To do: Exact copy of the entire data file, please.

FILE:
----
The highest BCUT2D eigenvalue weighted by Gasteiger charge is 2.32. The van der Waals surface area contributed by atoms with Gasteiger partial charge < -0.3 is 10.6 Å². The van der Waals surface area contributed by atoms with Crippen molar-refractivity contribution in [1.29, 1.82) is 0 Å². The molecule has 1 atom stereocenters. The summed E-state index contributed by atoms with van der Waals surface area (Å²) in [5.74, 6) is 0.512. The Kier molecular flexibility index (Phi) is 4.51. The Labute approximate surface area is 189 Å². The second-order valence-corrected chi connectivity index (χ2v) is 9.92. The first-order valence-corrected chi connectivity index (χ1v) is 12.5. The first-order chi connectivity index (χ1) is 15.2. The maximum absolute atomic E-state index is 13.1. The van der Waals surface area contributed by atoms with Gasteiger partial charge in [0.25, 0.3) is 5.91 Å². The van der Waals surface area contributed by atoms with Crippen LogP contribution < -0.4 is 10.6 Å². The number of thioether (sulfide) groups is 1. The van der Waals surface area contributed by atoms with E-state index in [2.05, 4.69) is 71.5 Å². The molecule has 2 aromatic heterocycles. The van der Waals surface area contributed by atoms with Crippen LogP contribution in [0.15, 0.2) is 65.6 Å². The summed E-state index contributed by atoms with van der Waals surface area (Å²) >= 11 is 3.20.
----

The highest BCUT2D eigenvalue weighted by Gasteiger charge is 2.32. The van der Waals surface area contributed by atoms with Gasteiger partial charge < -0.3 is 10.6 Å². The van der Waals surface area contributed by atoms with Crippen molar-refractivity contribution in [1.29, 1.82) is 0 Å². The molecule has 1 atom stereocenters. The summed E-state index contributed by atoms with van der Waals surface area (Å²) in [5.74, 6) is 0.512. The Kier molecular flexibility index (Phi) is 4.51. The Labute approximate surface area is 189 Å². The second-order valence-corrected chi connectivity index (χ2v) is 9.92. The first-order valence-corrected chi connectivity index (χ1v) is 12.5. The first-order chi connectivity index (χ1) is 15.2. The maximum absolute atomic E-state index is 13.1. The van der Waals surface area contributed by atoms with Gasteiger partial charge in [0.25, 0.3) is 5.91 Å². The van der Waals surface area contributed by atoms with Crippen LogP contribution < -0.4 is 10.6 Å². The number of thioether (sulfide) groups is 1. The van der Waals surface area contributed by atoms with E-state index in [2.05, 4.69) is 71.5 Å². The molecule has 2 aromatic heterocycles. The van der Waals surface area contributed by atoms with Crippen LogP contribution in [0.15, 0.2) is 65.6 Å². The summed E-state index contributed by atoms with van der Waals surface area (Å²) >= 11 is 3.20.